November is a stressful time of year. It is when classes are coming to a close, and all of the papers and stuff you kept putting off all semester long is RIGHT around the corner. That is when it is the perfet time to make some lovely freshly baked bread. It will inspire you... AND make your house smell AMAZING.
I don't like to do things last minute, but somehow, I am trying to bang out 2 papers in 10 days and I haven't even started my literature review yet! Where did the time go!?
In the wake of all this stress, I bring you freshly baked bread.
Because we all KNEAD a break from reality sometimes (sorry guys I had to throw that in... my brain is turning to mush).
Bread is one of my favourite things to bake... it's peaceful, relaxing and takes up a long period of time is so rewarding.
Now bread is not actually very difficult to make. It might seem scary, but don't worry! This bread is a bit different then some as it is enriched (ie. has other ingredients than just flour, salt, yeast and water).Go forth and conquer! Make some freshly baked bread for your loved ones! They will thank you.
Recipe: Freshly Baked Multigrain Seed Bread
Makes 2 loaves
1 cup multigrain cereal (mixture of oats, barley, flax, triticale etc)
1 cup milk
1 1/4 cups water
5 tsp active dry yeast
1/4 cup honey
1/4 cup olive oil
1 large egg
1 cup whole wheat flour
2 cups whole wheat bread flour
1 cup white bread flour
1/4 cup ground flax
2 tsp salt
Heat the milk and the water together until almost boiling. Pour over the grain cereal and let sit for ~20 min or until water is warm (~105-115 degrees F) to the touch, but not hot (it should be a bit warmer than lukewarm so the yeast-ies can grow and be happy).
Sprinkle the yeast over the cereal mixture and stir to incorporate. Let sit for 5 minutes so they can colonize the land, then add the honey, olive oil and egg. Stir to combine before adding the flour 1 cup at a time and the salt (I used my stand mixer here becasue it is easier, but you can also use your hands- don't be afraid to get messy, stiring spoons can't handle the dough).
Kneed dough on a lightly floured surface for ~10 min or until the dough is smooth and elastic. I used my stand mixer fitted with the dough hook attachment and let it mix for 5 minutes, i then let it rest for 5 minutes before kneading again for 2 minutes). You may need to add the extra 1/3 cup flour if the dough is too sticky (although try and keep your dough on the more moist side becasue this makes for better bread in my opinion). Place the dough in a large oiled bowl (turn dough over a few times to coat with oil). Let rise in warm, draft free spot for ~1.5 hrs or until dough has doubled in size.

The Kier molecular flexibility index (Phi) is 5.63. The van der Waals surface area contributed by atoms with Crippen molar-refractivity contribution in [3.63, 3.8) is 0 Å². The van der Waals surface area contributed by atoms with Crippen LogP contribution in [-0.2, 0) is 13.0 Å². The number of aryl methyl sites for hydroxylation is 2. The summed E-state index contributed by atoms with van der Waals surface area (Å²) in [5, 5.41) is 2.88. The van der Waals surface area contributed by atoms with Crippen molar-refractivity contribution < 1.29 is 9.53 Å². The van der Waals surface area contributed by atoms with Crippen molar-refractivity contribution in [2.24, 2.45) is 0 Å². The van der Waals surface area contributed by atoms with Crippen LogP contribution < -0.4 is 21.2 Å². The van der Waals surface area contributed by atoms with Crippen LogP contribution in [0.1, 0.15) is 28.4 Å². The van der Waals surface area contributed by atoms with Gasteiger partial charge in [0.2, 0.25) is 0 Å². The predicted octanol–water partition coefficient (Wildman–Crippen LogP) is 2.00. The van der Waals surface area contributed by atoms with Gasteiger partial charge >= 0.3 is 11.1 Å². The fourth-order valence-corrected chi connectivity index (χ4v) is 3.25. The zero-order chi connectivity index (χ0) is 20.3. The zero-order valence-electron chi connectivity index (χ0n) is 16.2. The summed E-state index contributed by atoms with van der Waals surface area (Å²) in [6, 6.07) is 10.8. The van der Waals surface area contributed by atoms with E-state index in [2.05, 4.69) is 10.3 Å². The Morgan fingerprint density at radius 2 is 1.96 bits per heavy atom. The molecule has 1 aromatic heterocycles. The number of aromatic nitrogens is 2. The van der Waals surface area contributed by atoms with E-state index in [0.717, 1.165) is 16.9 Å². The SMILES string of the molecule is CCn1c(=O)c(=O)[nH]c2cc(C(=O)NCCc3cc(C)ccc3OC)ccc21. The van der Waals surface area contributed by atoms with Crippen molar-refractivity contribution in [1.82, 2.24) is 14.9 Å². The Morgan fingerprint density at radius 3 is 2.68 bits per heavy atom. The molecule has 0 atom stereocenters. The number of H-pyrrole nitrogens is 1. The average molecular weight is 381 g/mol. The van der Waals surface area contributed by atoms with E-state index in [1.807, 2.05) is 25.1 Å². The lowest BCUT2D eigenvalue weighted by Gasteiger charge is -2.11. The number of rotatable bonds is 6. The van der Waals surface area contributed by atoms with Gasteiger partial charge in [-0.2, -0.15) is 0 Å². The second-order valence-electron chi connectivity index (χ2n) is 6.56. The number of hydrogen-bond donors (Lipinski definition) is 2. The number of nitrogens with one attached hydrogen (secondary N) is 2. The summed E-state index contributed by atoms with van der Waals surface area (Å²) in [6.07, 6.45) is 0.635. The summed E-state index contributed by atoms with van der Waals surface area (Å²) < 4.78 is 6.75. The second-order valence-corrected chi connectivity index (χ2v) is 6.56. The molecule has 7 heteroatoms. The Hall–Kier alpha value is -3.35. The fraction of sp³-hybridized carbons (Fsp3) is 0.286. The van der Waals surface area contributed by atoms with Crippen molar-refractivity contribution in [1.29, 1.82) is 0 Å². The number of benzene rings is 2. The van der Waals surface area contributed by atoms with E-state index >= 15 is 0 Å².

Once doubled, dump the dough onto lightly floured surface. Cut the dough in half and shape into 2 oval loaves.
1. Flatten dough slightly and pull into a rectangle
2. fold the long, left side into the middle
3. followed by the right and tuck the top and bottom shorter sides in slightly as well. Pinch to seal.
4. Lastly, take the new left and right sides and pinch these into the middle as well- kinda like you are folding the dough onto itself. (see photos below)
Scatter some flour on a parchment lined baking sheet and place loaves on top. Let rise for 30-60 minutes.
Preheat oven to 425 degrees F. Brush egg white over the loaves and sprinkle with sesame and flax seeds. Make 3 shallow, diagonal slashes on the top and place in oven. If you have a spray bottle, mist the loaves and walls of the oven every 30 seconds for the first 2 minutes. Bake for ~35 minutes. The bread is done when it sounds hollow inside when tapped and is nicely browned (if you have an instant read thermometer, insert into the bottom of the loaf - the bread is finished when it reaches ~190-200 degrees F). Allow to cool on wire rack before slicing in and enjoying your freshly baked bread!